[00:28:47] Sharon: working for.

[00:28:48] Matt: So that would be more in the contract. That wouldn’t be defined by like a W2 versus a 1099.

[00:28:54] Sharon: It is,

[00:28:55] Matt: Okay.

[00:28:56] Sharon: is No, it’s exactly, if it’s a W2 situation and the work is created within the scope of the creator’s work for the organization that’s paying them, that organization owns that work. If it’s anything other than that, 1099, side gig, work, et cetera then you’ve got an independent contractor owner situation where the creator owns their work, unless the parties make a deal otherwise.

[00:29:20] Matt: Okay. Very good. Wow, that makes it so easy. That’s great.

[00:29:24] Sharon: You would think, but not in that much in day to day life.

[00:29:30] Matt: And because that was my next question. Sharon, what are some typical red flags or pitfalls when it comes to contracts?

[00:29:45] Sharon: And I understand how the confusion arises, you would think that if you pay somebody to produce a piece of work for you that you would own it. Because that makes sense in the commercial world, right?

[00:29:58] Sharon: When it comes to intellectual property, unless the person’s an employed individual and they work for you, they own their intellectual property. And that’s not something that seems logical to a lot of people. And so I understand the confusion, which is why we always take such great pains to explain the need to include that in a contract between the parties.

[00:30:19] Sharon: But, basic considerations for a contract between a content creator and whoever’s consuming that depend upon whether the relationship is an influencer relationship, whether it, again, it’s terms and conditions of use for a piece of content that’s been made once and shared many times. It’s very fact specific.

[00:30:39] Sharon: And so it would be, it’d be challenging to lay out all the elements because it really depends on what the end use for the content is.

[00:30:48] Matt: Absolutely, and that’s the thing. That’s why we need people like you, Sharon, is to cover so many of these areas that

[00:30:56] Matt: people

[00:30:57] Sharon: your lawyer some love, folks. Show your lawyer

[00:31:00] [00:31:00] Matt: I am not completely anti lawyer. There are, necessities and needs. And that’s one of the pieces of advice when I talk to entrepreneurs, it’s you need it.

[00:31:12] Matt: And these are things you can’t skimp on. You need a good lawyer, a great lawyer, and you need a great accountant. Those are the two things that you need to get started and those are two areas you cannot skimp on. So I am always up front with people about that, that you need to protect yourself legally and financially to make sure you’re doing things right. Oh, wow. So whenever something happens, regardless of contracts, they’re always, this is why we need people like you, lawyers, is to help, I don’t want to say litigate, but help mitigate some of the fallout when the contract just doesn’t, I don’t know, does the contract not cover everything or what is it that causes maybe contracts or agreements to fall apart most of the time?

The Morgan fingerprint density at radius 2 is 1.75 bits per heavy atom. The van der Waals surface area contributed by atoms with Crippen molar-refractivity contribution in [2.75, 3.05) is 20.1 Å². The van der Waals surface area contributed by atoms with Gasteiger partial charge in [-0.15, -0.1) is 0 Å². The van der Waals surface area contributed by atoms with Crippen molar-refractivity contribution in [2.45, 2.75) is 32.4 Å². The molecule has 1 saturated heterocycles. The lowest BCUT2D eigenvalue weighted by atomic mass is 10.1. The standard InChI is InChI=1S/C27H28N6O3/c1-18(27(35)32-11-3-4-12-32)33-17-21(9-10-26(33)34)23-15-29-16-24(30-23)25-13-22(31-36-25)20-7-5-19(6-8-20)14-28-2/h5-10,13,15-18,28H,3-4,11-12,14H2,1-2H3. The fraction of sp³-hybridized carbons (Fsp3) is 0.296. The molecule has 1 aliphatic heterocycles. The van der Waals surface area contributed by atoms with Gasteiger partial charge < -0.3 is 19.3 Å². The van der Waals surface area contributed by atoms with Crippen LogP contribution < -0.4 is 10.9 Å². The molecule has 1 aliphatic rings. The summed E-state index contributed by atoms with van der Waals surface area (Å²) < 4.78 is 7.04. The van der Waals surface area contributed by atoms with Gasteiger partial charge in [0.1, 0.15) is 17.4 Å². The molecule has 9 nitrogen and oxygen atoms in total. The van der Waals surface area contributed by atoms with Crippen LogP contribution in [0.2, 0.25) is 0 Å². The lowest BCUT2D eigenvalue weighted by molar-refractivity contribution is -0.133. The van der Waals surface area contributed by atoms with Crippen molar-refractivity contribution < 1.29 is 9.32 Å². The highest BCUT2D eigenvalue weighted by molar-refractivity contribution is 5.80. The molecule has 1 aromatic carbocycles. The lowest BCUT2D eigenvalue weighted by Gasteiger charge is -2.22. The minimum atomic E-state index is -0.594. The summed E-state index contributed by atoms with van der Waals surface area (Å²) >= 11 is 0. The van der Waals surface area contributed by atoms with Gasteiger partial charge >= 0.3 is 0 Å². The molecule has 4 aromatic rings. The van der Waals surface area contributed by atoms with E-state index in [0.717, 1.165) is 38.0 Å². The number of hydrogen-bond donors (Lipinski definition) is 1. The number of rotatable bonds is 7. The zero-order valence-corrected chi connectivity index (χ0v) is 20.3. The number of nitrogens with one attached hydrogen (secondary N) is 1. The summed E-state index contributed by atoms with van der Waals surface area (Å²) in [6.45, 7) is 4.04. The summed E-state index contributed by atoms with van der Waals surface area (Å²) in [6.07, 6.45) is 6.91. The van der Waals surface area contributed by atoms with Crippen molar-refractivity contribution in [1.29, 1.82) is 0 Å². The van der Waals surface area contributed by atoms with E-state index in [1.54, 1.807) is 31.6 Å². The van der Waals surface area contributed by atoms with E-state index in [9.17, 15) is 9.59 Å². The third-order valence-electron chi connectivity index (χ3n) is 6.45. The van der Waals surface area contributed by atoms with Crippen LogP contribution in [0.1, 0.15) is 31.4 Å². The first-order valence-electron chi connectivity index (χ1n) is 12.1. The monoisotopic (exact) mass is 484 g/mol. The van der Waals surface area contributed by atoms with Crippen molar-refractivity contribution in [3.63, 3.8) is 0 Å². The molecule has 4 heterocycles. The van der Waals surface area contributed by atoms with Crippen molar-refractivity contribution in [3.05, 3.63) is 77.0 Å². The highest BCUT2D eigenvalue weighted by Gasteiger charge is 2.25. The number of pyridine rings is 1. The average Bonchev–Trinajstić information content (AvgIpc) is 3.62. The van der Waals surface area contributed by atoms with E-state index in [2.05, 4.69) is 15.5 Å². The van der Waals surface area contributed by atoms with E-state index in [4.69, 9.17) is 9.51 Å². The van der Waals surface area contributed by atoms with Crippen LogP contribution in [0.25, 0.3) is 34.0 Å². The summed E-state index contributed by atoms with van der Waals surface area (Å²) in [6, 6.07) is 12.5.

[00:32:02] Sharon: I think that it could be a million things depending on how the party’s relationship proceeds. I think that, when the contract doesn’t capture the true meeting of the minds, of both people, or both parties, and, I think also when the parties don’t take enough time at the beginning of a relationship to think through

[00:32:28] Sharon: the end goal, and the steps that it will take to arrive at the end goal, the contract is likely to be missing more likely to be missing a necessary provision. And so, I think, again, you got to start with the goal in mind of what’s the purpose of the relationship. I like to say, start with a description

[00:32:48] Sharon: of the 3 days, the dollars, the deliverables, the deadlines start there and work your way back into the legal terms of the agreement, including the intellectual property considerations, because it’s very hard to know what legal terms are crucial sometimes if you don’t have those 3 days nailed down.

[00:33:08] Sharon: And so usually when a relationship breaks down, it’s because of some disconnect with 1 of the 3 days, either the money is a problem or the deadlines are a problem, or the actual deliverables, either quantity or quality. There’s a discrepancy about whether those are acceptable under the contract. So it’s usually one of those three D’s that falls apart.

[00:33:33] Sharon: And then you need the rest of the contract as your roadmap to decide what’s going to happen next.

[00:33:38] Matt: I love how you distilled those down into the 3Ds. That is fantastic. That’s so understandable. And I know from my experience, it’s typically not the dollars or the deadlines. It is the deliverables. Typically the hang up and from, I would just say from a lot of experience sometimes it’s the definition of the deliverable.

[00:34:00] Matt: It’s how one party sees the deliverable and they may be, they may have addressed that, but it’s definitions, it’s interpretations, it’s, when I said this, I meant this and getting into what these words actually mean. I think sometimes that is usually the main sticking point. Primary example, when I am teaching, I will ask people to define what makes an impression, what creates an impression.